Qatar 2, Japan 3

Masahiko Inoha scored a late winner Friday to give 10-man Japan

a thrilling 3-2 win over Qatar in the Asian Cup quarterfinals and

deny the 2022 World Cup host a chance to reach the semifinals for

the first time.

Striker Shinji Kagawa scored the first two goals for Japan and

then helped set up the third. The Borussia Dortmund striker

received a pass in the area in the 89th minute and was taken down

by Qatar midfielder Mesaad Ali. The ball bounced into the path of

Inoha, and the defender slotted it into an empty net.

Qatar opened the scoring in the 12th minute through Sebastian

Suria, but Kagawa equalized in the 28th. The hosts went ahead again

in the 62nd from Fabio Cesar’s free kick. That came after Japan

defender Maya Yoshida received a second yellow card and was sent

off for a clumsy challenge on striker Yusef Ahmed.

Japan leveled with a close-range drive from Kagawa eight minutes

later before netting the winner, setting up a semifinal match

against either Iran or South Korea.

”Actually it was a very difficult match. Qatar used their

physical ability to play against us,” Japan’s Italian coach

Alberto Zaccheroni said. ”It was up to us to play with tempo and

to use the space, which we did quite well, although not as well as

I expected. After we went down to 10 men, we had more possession

compared to Qatar. It was a great comeback. Our defender scored our

third goal and that showed what Japanese football is about.”

Japan goalkeeper Eiji Kawashima said the match showed his team

”are growing up,” a reference to the fact that Zaccheroni was

forced to bring on several untested players before the tournament

after veteran defenders Yuji Nakazawa, Marcus Tulio Tanaka and

Catania forward Takayuki Morimoto were injured.

”It was a really tough game,” Kawashima said. ”After we lost

the second goal and one player went out with red card, it was

tough. We just focused and went goal by goal. We didn’t lose

control. We are showing we are growing up through this Asian


Japan, ranked 76 places above Qatar in the FIFA world rankings,

came in as the heavy favorite but struggled early against host

team, which was buoyed by a crowd of 19,479 at Al Gharafa Stadium.

The 105th-ranked Qataris had said before the match they wanted to

put on a good show to prove they can play with one of Asia’s best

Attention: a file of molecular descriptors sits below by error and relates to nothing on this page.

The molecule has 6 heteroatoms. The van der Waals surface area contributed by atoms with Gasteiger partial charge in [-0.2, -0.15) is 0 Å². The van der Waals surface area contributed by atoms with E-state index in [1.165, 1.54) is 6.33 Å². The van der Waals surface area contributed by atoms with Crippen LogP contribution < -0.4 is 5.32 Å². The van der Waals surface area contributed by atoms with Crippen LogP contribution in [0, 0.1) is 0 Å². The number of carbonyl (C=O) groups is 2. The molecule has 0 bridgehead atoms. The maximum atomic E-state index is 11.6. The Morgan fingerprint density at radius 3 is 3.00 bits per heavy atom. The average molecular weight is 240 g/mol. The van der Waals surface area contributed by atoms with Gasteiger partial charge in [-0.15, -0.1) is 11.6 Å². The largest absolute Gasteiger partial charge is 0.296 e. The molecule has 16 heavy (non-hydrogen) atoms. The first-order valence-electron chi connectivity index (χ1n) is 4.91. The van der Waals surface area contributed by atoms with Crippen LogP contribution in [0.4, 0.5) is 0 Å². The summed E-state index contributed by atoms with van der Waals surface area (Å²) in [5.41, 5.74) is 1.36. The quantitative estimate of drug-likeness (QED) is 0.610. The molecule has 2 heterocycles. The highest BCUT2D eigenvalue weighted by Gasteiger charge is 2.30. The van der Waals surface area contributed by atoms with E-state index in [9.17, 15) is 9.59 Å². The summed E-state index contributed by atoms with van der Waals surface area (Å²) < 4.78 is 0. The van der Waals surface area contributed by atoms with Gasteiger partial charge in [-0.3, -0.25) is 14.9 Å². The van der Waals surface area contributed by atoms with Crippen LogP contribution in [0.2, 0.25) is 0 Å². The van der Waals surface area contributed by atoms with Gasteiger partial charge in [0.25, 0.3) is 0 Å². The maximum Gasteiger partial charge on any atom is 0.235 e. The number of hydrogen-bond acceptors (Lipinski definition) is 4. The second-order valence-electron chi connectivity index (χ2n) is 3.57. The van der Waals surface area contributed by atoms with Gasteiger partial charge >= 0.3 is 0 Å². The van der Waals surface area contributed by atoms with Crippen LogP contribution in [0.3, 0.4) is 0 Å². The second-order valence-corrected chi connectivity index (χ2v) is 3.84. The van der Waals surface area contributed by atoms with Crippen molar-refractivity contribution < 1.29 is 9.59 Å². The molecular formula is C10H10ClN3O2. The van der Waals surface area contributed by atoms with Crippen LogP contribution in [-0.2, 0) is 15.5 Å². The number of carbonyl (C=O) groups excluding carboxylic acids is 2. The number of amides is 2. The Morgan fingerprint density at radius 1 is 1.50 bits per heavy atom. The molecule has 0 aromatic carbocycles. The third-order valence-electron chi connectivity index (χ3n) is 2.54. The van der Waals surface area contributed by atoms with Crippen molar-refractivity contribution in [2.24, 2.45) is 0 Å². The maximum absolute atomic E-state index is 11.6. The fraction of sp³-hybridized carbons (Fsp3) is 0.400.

teams and to start building a good team ahead of the 2022 World


It was only their second appearance in the quarterfinals in

eight Asian Cup appearances.

”We’ve showed the whole world, the Qatar team is very strong,”

Qatar coach Bruno Metsu said. ”We showed we weren’t frightened

playing against a very good Japan team. We showed we can play good

football, but we made mistakes and we conceded goals because of

these mistakes.”

Qatar had a dangerous chance early when a drive from Qatar’s Ali

from well outside the area was saved by Kawashima in the eighth

minute, and Suria struck four minutes later.

The Uruguayan-born striker dashed down the right side,

sidestepped Yoshida and fired home his first goal of the tournament

to send the crowd into a brief frenzy.

Japan, which had controlled much of the possession to that

point, kept its poise. The patient approach paid off when Keisuke

Honda fed Shinji Okazaki in the area and floated it over Qatar

keeper Qasem Burhan. Kagawa, the team’s leading scorer, came

rushing in and headed it into the net to even the match.

It was the fourth goal of the tournament for the 21-year-old

striker, who has also scored eight goals for Borussia Dortmund in

the Bundesliga this season.

Qatar took the lead again after the break. Ahmed got tangled up

with Yoshida and earned a free kick just outside the area. It was

Yoshida’s second yellow card, reducing Japan to 10 men.

Cesar, who had just come on a substitute, sent a curling free

kick that caught a blinded Kawashima off guard and into the


Japan came back again in the 70th minute behind the efforts of

Okazaki and Kagawa. Okazaki possessed the ball outside the area and

fed Kagawa, who slid to the left of the onrushing Burhan and

slotted home his second goal of the match.

”I was really happy with that goal,” Kagawa said. ”In front

of the goal, it was a mess. Luckily, it came to me. I had an eye on

the ‘keeper and really wanted to score.”

The teams traded chances over the next 20 minutes before Inoha

struck the winner, sending the Japanese players streaming from the


Qatari fans leaving the stadium expressed a mixture of

frustration and admiration for a team many had doubted would make

it out of the group stage.

”We really are shocked. No one believes that we lost,” said

Ali Hussein, a 29-year-old fan. ”We scored twice first, then they

scored. We should have preserved our goal and defended well. Now

the cup has gone. All our dreams are gone now.”


Japan: Eiji Kawashima; Masahiko Inoha, Yasuyuki Konno, Yuto

Nagatomo, Yasuhito Endo, Shinji Okazaki, Shinji Kagawa (Mitsuru

Nagata, 93), Ryoichi Maeda (Daiki Iwamasa, 64), Makoto Hasebe,

Keisuke Honda, Maya Yoshida.

Qatar: Qasem Burhan; Hamid Ismail, Lawrence Quay, Bilal

Mohammed, Wesam Rizik, Mesaad Ali (Jaralla al-Marri, 90), Yousef

Ahmed, Ibrahim Majed (Khaled Muftah, 14), Mohamed al-Sayed (Fabio

Cesar, 59), Ibrahim al-Ghanim, Sebastian Suria.